Kenya school project is life-changing for all involved

Roka, Kenya.
Roka, Kenya.

Three local builders have returned from a life-changing working trip to Kenya thanks to the generosity of people in the Advertiser and Review area.

The Roka School Project is the brainchild of Brackley builder Wayne Martin.

Roka, Kenya.

Roka, Kenya.

Over the past year, he and his fundraisers, led by wife Maria, raised £7,800 to fund much-needed improvements at the East African school.

Mr Martin, who runs the Man About The House building company in Brackley, first got involved after he bought a house in Kenya about 13 years ago and was taken on a visit to the village of Roka, one hour to the north of Mombasa.

The school has more than 500 pupils with 90 children to a class and until recently the children have had to sit on the floor for lessons,

On his visits over the past six years, Mr Martin has used his skills to build desks for the children.

Roka, Kenya.

Roka, Kenya.

As word got around, his supporters started fundraising in earnest, enabling him to increase the amount of work done. The project has also begun to support the local economy by paying local tradesmen to help with the work.

The Roka School Project Facebook page now has 250 followers, and Mr Martin is hoping that a DVD of the latest visit will be ready for release in a few weeks’ time.

“It started from a few desks and it’s just grown and grown,” he said.

During Mr Martin’s recent three-and-a-half week visit, a new tin roof was installed on a four-classroom block and new guttering was put up to collect rainwater into a brand new 10,000-litre water tank.

This will be the first time the school has ever had fresh water.

The team also built another classroom from scratch, along with another 49 desks for the kindergarten, and created a football pitch for the children.

He was joined on the project for a week by two builder friends – his brother-in-law Paul Burgess, of Radclive, and family friend Robert Brown of Middleton Cheney.

Mr Burgess said: “It’s Wayne’s dream and we’re here to help him.

“The last two years has been really hard but it’s been a fantastic journey.

“To see the expression on the children’s faces – they’ve got nothing.

“It’s so sad to see – some children go to school without any food.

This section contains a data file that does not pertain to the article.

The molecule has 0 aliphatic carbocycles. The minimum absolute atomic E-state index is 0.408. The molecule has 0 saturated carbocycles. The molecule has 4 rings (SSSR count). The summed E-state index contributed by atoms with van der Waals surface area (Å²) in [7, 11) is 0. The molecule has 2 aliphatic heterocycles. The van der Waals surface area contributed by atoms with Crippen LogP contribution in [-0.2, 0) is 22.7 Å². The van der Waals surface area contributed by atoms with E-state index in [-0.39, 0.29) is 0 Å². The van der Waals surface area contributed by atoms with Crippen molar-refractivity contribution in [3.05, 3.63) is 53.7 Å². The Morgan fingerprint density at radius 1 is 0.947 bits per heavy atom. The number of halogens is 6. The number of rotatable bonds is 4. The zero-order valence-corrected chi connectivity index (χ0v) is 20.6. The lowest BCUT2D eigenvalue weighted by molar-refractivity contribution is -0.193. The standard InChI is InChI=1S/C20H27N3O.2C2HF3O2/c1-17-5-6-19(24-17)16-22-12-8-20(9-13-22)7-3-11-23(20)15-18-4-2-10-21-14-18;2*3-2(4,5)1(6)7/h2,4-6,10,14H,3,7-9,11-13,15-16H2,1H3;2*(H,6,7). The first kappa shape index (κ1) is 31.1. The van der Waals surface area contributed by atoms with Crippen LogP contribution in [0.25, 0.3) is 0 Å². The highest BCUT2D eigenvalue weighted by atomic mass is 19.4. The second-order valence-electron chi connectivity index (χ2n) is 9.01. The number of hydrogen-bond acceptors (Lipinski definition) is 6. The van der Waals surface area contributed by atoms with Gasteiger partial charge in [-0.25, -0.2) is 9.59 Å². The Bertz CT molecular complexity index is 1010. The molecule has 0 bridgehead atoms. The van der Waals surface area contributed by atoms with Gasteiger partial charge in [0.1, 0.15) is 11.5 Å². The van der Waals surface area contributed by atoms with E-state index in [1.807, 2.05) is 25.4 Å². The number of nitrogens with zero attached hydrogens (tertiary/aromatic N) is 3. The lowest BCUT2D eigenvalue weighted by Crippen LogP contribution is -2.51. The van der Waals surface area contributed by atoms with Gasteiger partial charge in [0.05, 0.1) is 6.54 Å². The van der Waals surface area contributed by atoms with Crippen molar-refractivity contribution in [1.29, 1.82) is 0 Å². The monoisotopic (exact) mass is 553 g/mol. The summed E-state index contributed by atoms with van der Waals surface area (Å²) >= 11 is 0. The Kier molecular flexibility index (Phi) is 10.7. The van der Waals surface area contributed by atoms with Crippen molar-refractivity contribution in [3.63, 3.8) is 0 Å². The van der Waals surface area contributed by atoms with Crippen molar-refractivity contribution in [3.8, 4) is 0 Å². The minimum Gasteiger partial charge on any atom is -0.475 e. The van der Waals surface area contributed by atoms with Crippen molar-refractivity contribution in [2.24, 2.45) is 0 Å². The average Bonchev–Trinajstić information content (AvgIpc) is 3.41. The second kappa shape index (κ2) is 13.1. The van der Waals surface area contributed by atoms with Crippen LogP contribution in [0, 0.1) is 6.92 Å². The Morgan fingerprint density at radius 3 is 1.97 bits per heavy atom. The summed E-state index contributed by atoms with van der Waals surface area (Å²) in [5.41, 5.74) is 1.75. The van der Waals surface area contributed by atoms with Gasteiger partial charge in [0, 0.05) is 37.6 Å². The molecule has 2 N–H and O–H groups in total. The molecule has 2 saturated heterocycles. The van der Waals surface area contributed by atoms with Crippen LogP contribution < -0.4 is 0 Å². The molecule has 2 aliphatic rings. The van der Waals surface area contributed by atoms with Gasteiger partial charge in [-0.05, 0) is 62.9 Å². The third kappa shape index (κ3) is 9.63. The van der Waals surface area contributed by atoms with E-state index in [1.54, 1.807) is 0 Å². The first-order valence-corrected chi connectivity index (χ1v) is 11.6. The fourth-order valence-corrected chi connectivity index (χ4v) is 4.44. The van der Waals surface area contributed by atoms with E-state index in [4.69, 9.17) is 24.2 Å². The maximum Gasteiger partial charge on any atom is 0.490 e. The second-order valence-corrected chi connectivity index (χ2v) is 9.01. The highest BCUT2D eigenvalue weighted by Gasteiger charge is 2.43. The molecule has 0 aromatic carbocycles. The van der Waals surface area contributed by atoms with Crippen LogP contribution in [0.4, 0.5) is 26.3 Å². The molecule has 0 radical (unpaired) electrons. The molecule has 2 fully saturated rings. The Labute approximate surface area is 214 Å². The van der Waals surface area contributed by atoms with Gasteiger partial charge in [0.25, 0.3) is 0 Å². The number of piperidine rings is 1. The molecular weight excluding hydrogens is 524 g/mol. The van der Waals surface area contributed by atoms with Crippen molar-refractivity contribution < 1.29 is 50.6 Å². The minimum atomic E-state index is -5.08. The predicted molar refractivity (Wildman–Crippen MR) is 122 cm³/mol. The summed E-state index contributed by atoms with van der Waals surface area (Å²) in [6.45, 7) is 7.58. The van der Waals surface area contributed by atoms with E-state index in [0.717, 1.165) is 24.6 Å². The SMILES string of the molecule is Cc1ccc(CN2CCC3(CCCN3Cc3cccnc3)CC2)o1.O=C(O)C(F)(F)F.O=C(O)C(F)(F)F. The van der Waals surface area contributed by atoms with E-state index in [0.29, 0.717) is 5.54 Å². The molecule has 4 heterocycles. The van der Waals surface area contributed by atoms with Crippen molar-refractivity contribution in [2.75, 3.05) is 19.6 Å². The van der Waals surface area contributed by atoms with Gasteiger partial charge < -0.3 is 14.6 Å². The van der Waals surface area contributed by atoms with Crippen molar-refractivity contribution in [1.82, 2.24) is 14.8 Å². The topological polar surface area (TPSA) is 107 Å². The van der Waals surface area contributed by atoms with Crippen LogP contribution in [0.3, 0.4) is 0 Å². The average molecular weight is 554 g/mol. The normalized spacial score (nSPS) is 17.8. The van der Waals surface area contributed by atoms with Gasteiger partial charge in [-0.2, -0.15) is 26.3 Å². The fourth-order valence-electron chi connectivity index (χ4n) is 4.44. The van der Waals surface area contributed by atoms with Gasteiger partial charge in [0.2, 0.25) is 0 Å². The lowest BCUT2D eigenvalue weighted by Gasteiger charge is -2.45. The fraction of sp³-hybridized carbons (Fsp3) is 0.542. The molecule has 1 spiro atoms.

“But with Wayne’s knowledge and expertise, we’ve made a difference to 900 children.

“It was sad leaving it. They were so grateful, they were overwhelmed with the generosity of all the people who’ve helped us out.

“There are lots of people supporting us in lots of different ways in Brackley and Buckingham.

“People are following us on Facebook and praying for us.”

The money raised this year came from a Rock For Roka event at Tingewick Village Hall in June, a Skydive For Roka at Hinton Airfield in September, as well as weekly car boot fairs at Finmere.

Supporters also sponsored individual desks, which were engraved with their names.

Local firms sponsoring desks include Student Keys, PC People, Mick the Barber and VIP Security.

Quicksharp of Gawcott and Travis Perkins of Buckingham each donated five saws towards the project, and Quicksharp also donated 20 blue and red coloured tabards for the football teams.

Brackley opticians A&R Munson had donated 155 pairs of second-hand glasses and the group carried some rudimentary eye tests on pupils, teachers and villagers.

Mr Martin said: “Doing the eye tests was really difficult. We were wary of causing harm because we’re not opticians. The queue was never-ending.

“But the feeling you get when someone tries on a pair of glasses and their face breaks out into an enormous smile because they can see properly is amazing.”

But the list of work to be done gets ever longer.

Mr Martin said: “They’ve given me a great big wish list of things they want doing.

“The education chief said would it be possible to fund and build a health centre?

“And the school wants another seven classroooms – and there are 30 desks in each classroom.

“It’s growing really big and I’ve come to the point where I’ve got to decide, do I just carry on as we are or take it to the next level?”

Mr Martin said the health centre would benefit just under 10,000 people.

“It would be an amazing thing but also a serious thing to maintain,” he said.

“We’re going to look at it really closely. If we can do it, we will do it, but we’ll have to take more people on board.”

Mr Martin would like to get other professionals to join the team going out to Roka next year, including an optometrist to oversee the eye tests.

He would also love to have a sports or art teacher on board, to run sessions with the children during August. He said: “The kids would just love it. They never do anything practical because there’s no money. They’ve never painted a picture. For a couple of hundred pounds I could get so much equipment, but I need someone to teach.”

Anyone wanting to get involved in the project in any way can call Mr Martin on 07900 458013 or email

Mr Burgess said: “So many people can help in so many ways to do a little bit to achieve a lot.”

Mr Martin said: “Just to see the effect we’ve had on the kids, it’s heartwarming. These kids have nothing. It’s a tough life out there for them.”